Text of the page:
Heller Ehrman’s creditors have so much faith in Bill McGrane’s ability to shake millions of dollars from the defunct firm’s banks, they seem to have forgotten he’s a mere mortal.
The unsecured creditors’ committee wants to pay 11-lawyer McGrane Greenfield $1 million up front to pursue more than $58 million it says the banks shouldn’t have.
But at a hearing to approve the employment of McGrane Greenfield (free reg. req.) this afternoon, bankruptcy Judge Dennis Montali momentarily stumped attorney Tom Willoughby, who represents the creditors’ committee, by calling the prompt payment of $1 million to an 11-lawyer firm “a staggering amount,” and asking what happens if the very next day, McGrane got hit by a bus.
"That," Willoughby replied in a smallish voice, "is an eventuality that I did not think of." Willoughby pointed out that two other law firms had agreed to similar terms and McGrane’s firm had the best bid.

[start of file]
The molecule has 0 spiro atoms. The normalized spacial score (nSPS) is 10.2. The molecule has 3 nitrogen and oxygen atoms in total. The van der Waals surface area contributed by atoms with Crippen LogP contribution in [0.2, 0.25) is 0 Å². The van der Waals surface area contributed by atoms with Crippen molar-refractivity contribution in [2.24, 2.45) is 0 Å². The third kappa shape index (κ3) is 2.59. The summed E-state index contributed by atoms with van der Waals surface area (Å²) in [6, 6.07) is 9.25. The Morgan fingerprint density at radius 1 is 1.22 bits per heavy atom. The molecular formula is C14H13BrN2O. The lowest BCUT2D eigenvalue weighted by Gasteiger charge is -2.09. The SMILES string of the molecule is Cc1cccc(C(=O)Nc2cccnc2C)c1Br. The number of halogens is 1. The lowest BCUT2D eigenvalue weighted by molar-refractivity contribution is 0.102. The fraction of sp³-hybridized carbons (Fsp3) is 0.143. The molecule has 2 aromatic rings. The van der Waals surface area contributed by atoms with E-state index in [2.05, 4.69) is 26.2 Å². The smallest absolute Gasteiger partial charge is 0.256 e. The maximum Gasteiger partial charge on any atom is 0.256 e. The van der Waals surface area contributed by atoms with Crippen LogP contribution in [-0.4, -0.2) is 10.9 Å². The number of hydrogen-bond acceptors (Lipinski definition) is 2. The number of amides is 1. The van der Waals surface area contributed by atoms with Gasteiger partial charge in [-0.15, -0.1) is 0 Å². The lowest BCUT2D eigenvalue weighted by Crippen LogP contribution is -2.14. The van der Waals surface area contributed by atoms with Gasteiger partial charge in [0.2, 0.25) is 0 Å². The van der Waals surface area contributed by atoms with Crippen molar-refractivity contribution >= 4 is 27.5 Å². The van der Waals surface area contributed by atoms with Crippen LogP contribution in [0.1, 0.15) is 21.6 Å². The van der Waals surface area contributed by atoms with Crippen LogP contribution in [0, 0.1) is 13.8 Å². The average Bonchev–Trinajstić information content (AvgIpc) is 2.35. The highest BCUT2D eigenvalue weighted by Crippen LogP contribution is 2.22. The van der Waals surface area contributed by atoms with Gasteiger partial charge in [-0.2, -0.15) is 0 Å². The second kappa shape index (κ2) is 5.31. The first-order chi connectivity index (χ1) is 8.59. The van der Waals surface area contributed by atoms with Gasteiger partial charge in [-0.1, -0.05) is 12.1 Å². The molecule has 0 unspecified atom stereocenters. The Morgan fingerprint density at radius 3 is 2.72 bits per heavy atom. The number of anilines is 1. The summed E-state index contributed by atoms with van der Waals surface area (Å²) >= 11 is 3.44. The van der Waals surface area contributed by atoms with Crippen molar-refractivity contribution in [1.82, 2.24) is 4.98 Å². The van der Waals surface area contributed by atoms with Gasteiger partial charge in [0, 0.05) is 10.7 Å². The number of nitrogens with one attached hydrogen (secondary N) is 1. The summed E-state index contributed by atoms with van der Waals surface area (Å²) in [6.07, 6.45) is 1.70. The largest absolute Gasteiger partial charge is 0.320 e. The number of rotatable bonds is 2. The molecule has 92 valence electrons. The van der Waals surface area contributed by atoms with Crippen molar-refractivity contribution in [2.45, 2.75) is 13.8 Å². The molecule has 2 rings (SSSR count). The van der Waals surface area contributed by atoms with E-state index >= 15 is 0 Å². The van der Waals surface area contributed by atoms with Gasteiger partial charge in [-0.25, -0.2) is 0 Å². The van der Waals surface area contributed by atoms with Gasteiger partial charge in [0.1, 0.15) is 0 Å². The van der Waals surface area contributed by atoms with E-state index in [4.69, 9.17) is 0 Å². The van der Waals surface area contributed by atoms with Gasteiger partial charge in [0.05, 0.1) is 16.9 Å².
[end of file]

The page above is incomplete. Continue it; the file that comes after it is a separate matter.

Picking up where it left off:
Montali said he didn’t question their choice of counsel. “I know Mr. McGrane,” Montali said. “He’s irrepressible.” Montali did ask, though, if it wouldn’t be a good idea to add a provision to cover their bases in case something bad happened to their two key men, McGrane and McGrane Greenfield partner Chris Sullivan.
He went on to overrule objections raised by Bank of America’s lawyers, including Pillsbury Winthrop partner David Minnick, who worried that handing $1 million to McGrane Greenfield would imperil the bank’s collateral.
Montali wrapped up the hour-long hearing by saying that he’s inclined to approve the McGrane firm when he gets a new, improved proposal with clarifications.